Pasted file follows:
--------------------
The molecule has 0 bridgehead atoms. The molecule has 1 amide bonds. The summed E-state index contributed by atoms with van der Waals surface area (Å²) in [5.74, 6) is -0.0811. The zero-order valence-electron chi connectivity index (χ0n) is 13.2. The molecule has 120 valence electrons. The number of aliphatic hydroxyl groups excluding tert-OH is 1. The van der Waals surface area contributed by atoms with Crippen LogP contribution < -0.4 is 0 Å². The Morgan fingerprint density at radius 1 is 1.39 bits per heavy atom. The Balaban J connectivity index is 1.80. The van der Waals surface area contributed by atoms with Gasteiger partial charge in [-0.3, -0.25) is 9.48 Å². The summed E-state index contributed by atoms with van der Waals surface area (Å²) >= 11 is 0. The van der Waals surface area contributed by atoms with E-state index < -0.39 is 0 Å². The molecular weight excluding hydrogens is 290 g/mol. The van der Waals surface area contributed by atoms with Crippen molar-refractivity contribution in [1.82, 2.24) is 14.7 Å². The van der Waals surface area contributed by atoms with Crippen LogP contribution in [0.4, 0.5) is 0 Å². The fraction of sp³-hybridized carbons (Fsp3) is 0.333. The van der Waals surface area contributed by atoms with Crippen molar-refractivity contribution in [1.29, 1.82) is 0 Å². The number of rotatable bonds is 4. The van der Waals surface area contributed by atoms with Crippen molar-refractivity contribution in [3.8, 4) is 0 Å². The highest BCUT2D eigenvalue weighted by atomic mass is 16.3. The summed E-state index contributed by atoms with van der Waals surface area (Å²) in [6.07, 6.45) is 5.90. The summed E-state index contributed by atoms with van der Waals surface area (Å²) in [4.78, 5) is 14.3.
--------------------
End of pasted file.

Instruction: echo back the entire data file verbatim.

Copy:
The molecule has 0 bridgehead atoms. The molecule has 1 amide bonds. The summed E-state index contributed by atoms with van der Waals surface area (Å²) in [5.74, 6) is -0.0811. The zero-order valence-electron chi connectivity index (χ0n) is 13.2. The molecule has 120 valence electrons. The number of aliphatic hydroxyl groups excluding tert-OH is 1. The van der Waals surface area contributed by atoms with Crippen LogP contribution < -0.4 is 0 Å². The Morgan fingerprint density at radius 1 is 1.39 bits per heavy atom. The Balaban J connectivity index is 1.80. The van der Waals surface area contributed by atoms with Gasteiger partial charge in [-0.3, -0.25) is 9.48 Å². The summed E-state index contributed by atoms with van der Waals surface area (Å²) >= 11 is 0. The van der Waals surface area contributed by atoms with E-state index < -0.39 is 0 Å². The molecular weight excluding hydrogens is 290 g/mol. The van der Waals surface area contributed by atoms with Crippen molar-refractivity contribution in [1.82, 2.24) is 14.7 Å². The van der Waals surface area contributed by atoms with Crippen LogP contribution in [0.4, 0.5) is 0 Å². The fraction of sp³-hybridized carbons (Fsp3) is 0.333. The van der Waals surface area contributed by atoms with Crippen molar-refractivity contribution in [1.29, 1.82) is 0 Å². The number of rotatable bonds is 4. The van der Waals surface area contributed by atoms with Crippen molar-refractivity contribution in [3.8, 4) is 0 Å². The highest BCUT2D eigenvalue weighted by atomic mass is 16.3. The summed E-state index contributed by atoms with van der Waals surface area (Å²) in [6.07, 6.45) is 5.90. The summed E-state index contributed by atoms with van der Waals surface area (Å²) in [4.78, 5) is 14.3.